Power Word: Create

When was the last time you visited a museum or attended a concert? Visited a historical site? Ate at a great restaurant? The draw of all these activities is rooted in our desire to experience that which stirs the senses, whether it be sight, taste, sound, smell, or touch. The people behind these experiences, the painters, musicians, architects, or chefs, all have one thing in common – they create.

Photo by Kai Oberhäuser on Unsplash

The word ‘create’ is simple, yet powerful. Everything that surrounds us is a result of an act of creation. From the first moments we discover the use of our hands, we create. As children, we spent a great deal our energy creating crayon art, play dough sculptures, sand castles, digital worlds, Lego worlds, and endless stories.

As adults, we have less and less time to spend in carefree acts of creation. I find this sad, but I’m guilty of it as well. Ever since I shifted my writing from something I did as a hobby to a career, that element of carefree play has been lost. Each time I sit down to write or edit something, it’s to meet a deadline, a goal, or a career milestone.

That said, I still enjoy the act of creating new ideas and putting those ideas into a story. There is a rush of fulfillment and joy every time I get to hold a new book or anthology in my hands for the first time. Finishing a project that has taken weeks, or months, or even years is an emotional thing.

Happy mommy otter

Using ‘create’ as a power word means to remind myself how much I enjoy the process of writing. It’s a reminder to make progress on other creative projects, like the half-finished crochet Totoro that’s been stuffed in a box. It’s gentle encouragement to try something new.

Ultimately, the joy that comes from creating art; whether it be visual, edible, or word driven, can’t come from any other pursuit. It’s the ability to look at something with pride and say, “I made that.”

What are you going to create today?

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This post is part of the Power Words series.

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Sometimes More is Better

Technology surrounds today’s kids. There are TV’s and computers at home and iPods for everywhere else.  It’s too easy for parents to stick their kids in front of a screen to entertain them.  When playing video games kids are quiet, they are not running around, and they are not making messes. Some of the games are even educational. It seems like the perfect toy.

However, kids need to move their bodies.  Their brains are wired to need motion and active play to make important connections.  Playing video games doesn’t help with any of this.  Plus, kids need to play with other kids to learn social skills.  Video games don’t get angry and punch you if you do something to get on their nerves, other kids will.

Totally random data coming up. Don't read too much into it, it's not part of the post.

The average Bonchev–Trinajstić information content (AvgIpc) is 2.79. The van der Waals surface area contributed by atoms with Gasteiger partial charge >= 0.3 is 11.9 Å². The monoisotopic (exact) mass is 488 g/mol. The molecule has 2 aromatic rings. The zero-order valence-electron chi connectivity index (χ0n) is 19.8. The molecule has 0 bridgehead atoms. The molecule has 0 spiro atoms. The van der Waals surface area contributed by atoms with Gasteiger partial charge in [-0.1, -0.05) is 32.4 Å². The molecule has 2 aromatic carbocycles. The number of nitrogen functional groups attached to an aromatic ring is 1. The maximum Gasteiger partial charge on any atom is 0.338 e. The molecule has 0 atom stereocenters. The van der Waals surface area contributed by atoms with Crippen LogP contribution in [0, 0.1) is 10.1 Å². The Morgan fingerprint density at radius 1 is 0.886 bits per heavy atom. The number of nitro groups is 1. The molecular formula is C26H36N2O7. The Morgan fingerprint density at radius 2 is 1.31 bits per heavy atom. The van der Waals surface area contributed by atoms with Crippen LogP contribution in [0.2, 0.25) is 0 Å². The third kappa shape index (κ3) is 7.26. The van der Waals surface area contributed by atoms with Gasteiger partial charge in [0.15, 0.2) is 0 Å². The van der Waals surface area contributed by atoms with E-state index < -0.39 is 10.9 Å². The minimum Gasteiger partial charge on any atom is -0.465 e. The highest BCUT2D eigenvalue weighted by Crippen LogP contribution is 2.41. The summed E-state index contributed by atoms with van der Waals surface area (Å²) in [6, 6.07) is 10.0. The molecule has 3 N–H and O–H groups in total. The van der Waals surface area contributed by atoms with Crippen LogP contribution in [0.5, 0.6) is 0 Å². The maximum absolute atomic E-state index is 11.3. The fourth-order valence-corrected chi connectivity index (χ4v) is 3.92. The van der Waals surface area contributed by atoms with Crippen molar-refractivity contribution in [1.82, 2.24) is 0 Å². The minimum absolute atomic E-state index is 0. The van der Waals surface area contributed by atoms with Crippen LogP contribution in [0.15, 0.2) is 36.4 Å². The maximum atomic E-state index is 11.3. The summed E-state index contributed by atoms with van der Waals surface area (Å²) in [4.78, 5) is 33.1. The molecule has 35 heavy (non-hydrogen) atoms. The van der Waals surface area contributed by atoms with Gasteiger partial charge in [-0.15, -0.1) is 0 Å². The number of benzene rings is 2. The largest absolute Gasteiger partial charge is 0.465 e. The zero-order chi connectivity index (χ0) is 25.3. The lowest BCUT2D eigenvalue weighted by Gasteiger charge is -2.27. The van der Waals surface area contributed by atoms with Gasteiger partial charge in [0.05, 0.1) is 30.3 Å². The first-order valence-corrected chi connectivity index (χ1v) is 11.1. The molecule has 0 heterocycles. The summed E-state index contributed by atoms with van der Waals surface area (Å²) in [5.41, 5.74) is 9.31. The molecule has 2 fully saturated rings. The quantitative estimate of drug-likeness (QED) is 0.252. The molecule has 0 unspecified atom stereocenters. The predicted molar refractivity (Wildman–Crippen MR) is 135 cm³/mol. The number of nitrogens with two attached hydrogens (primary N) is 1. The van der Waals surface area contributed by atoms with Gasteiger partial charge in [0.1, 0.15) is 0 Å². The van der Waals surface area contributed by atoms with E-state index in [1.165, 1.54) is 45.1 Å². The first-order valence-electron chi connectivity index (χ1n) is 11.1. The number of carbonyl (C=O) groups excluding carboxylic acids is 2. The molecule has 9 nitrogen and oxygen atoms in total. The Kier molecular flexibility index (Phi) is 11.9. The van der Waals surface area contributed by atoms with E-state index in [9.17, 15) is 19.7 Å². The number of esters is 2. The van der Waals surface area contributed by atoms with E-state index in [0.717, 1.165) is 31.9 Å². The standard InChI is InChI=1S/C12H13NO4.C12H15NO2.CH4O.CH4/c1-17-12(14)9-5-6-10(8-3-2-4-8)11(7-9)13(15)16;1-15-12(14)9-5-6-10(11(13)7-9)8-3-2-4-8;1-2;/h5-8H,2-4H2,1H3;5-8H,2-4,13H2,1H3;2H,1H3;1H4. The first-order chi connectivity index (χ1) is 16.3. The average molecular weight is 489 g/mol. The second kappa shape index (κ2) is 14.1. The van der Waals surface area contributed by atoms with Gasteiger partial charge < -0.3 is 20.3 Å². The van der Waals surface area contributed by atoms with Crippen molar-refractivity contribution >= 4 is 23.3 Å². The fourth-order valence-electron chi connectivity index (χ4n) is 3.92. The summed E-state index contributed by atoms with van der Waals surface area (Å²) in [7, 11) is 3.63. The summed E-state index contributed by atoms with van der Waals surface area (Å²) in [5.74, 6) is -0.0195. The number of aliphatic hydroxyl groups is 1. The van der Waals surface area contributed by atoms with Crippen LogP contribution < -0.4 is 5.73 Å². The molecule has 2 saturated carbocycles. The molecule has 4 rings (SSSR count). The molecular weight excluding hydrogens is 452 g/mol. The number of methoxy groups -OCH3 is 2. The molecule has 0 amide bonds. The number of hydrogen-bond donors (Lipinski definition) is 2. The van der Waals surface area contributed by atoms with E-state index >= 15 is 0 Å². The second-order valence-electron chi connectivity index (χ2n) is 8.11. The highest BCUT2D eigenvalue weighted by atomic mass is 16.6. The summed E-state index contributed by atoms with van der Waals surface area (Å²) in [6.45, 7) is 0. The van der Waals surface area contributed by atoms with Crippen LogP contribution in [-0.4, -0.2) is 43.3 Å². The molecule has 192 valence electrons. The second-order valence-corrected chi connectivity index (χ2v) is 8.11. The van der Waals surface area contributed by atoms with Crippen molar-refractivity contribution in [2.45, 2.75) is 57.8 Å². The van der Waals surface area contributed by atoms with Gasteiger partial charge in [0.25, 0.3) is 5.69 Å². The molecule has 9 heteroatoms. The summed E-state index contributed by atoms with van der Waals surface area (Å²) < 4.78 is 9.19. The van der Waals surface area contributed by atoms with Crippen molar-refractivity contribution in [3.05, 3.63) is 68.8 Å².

At our house we’ve had a chronic epidemic of the game Minecraft. Every dinner time conversation, every free minute, and every playtime activity has revolved around the game. My kids were on the computer, MY computer, every minute they could to create and manipulate their miniature worlds.

Don’t get me wrong, Minecraft is a great game, it encourages creative thinking, spacial reasoning, and problem solving skills.  No one gets blown to bits in bloody combat and the goal isn’t violence.  It also, thankfully, doesn’t have really annoying background music that so many other games have.

But too much of anything is bad. Just ask my daughter who managed to eat over a pound of Easter candy yesterday.  Some years I ration the candy, this year I decided to let them discover exactly why eating too much candy isn’t a good thing.  Evil mom tactic? Heck yeah.

We definitely had too much Minecraft and screen time in general around the house.  The kids were getting increasingly crabby as the tentacles of addiction began to take hold. They physically craved their iPods and you could see the discomfort it caused when they had to be parted with them.  Before school iPod and TV had to stop because it caused too much drama and anger when I had to make them turn off and get ready to go.

Taking things away makes me the bad guy and I hate being the bad guy. So I came up with a brilliant strategy. I gave them lists of things that needed to be done before they would be allowed to play iPod.  Now, instead of saying that they can’t do something, I now can say, “Of course you can do it, when you finish your _____________.”

These lists are simple and have things on them that they already need to do.  They don’t take long and make it so I don’t have to nag. The morning list has things like brush teeth, do one chore, and make bed.  The after school list has things like do homework, and reading time.

My kids have already found one loophole.  Since they know I won’t force them to do their lists by a certain time on days where we don’t have things scheduled, they will engage in creative play with each other.  Eventually they’ll want to play their iPods and the list gets done but until then they go off and play on their own. This morning they’ve spent almost two hours playing mega blocks because they’re not ready to do their work.  There hasn’t been a word said about iPods and everyone is happy.

Which means I’m happy as well. I’ve been able to spend time on the things that I want to do, including writing this post. I don’t mind that my family room looks like a bomb hit, they are playing creatively and with each other and I didn’t have to ask for any of it!

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The wake of destruction left by happy kids. The bigger blocks are thankfully easier to clean up than Legos, and they don’t make you cry when you step on one.